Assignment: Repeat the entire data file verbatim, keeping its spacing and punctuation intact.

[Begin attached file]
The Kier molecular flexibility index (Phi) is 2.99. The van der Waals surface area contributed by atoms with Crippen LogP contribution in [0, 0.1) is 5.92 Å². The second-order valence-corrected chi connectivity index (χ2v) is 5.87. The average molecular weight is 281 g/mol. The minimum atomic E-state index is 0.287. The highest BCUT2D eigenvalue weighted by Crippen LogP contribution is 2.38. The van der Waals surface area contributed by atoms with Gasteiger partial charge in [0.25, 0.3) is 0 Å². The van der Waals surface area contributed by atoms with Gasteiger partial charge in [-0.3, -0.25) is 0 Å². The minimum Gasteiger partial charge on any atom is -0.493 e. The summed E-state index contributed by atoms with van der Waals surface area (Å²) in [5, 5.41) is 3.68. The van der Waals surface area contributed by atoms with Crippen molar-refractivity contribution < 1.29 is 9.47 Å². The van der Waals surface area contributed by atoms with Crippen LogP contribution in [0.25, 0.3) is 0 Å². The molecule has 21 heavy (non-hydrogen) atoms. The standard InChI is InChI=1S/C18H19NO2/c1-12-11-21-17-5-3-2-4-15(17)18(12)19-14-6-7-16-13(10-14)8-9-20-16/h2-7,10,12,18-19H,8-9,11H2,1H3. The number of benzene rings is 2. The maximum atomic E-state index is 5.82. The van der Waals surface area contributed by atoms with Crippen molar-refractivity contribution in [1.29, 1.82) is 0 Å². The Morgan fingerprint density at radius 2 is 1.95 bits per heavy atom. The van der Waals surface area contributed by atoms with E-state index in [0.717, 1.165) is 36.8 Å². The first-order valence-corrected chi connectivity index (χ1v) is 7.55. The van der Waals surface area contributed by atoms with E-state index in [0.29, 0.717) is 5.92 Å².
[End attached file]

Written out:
The Kier molecular flexibility index (Phi) is 2.99. The van der Waals surface area contributed by atoms with Crippen LogP contribution in [0, 0.1) is 5.92 Å². The second-order valence-corrected chi connectivity index (χ2v) is 5.87. The average molecular weight is 281 g/mol. The minimum atomic E-state index is 0.287. The highest BCUT2D eigenvalue weighted by Crippen LogP contribution is 2.38. The van der Waals surface area contributed by atoms with Gasteiger partial charge in [0.25, 0.3) is 0 Å². The van der Waals surface area contributed by atoms with Gasteiger partial charge in [-0.3, -0.25) is 0 Å². The minimum Gasteiger partial charge on any atom is -0.493 e. The summed E-state index contributed by atoms with van der Waals surface area (Å²) in [5, 5.41) is 3.68. The van der Waals surface area contributed by atoms with Crippen molar-refractivity contribution < 1.29 is 9.47 Å². The van der Waals surface area contributed by atoms with Crippen LogP contribution in [0.25, 0.3) is 0 Å². The molecule has 21 heavy (non-hydrogen) atoms. The standard InChI is InChI=1S/C18H19NO2/c1-12-11-21-17-5-3-2-4-15(17)18(12)19-14-6-7-16-13(10-14)8-9-20-16/h2-7,10,12,18-19H,8-9,11H2,1H3. The number of benzene rings is 2. The maximum atomic E-state index is 5.82. The van der Waals surface area contributed by atoms with Crippen molar-refractivity contribution in [1.29, 1.82) is 0 Å². The Morgan fingerprint density at radius 2 is 1.95 bits per heavy atom. The van der Waals surface area contributed by atoms with E-state index in [0.717, 1.165) is 36.8 Å². The first-order valence-corrected chi connectivity index (χ1v) is 7.55. The van der Waals surface area contributed by atoms with E-state index in [0.29, 0.717) is 5.92 Å².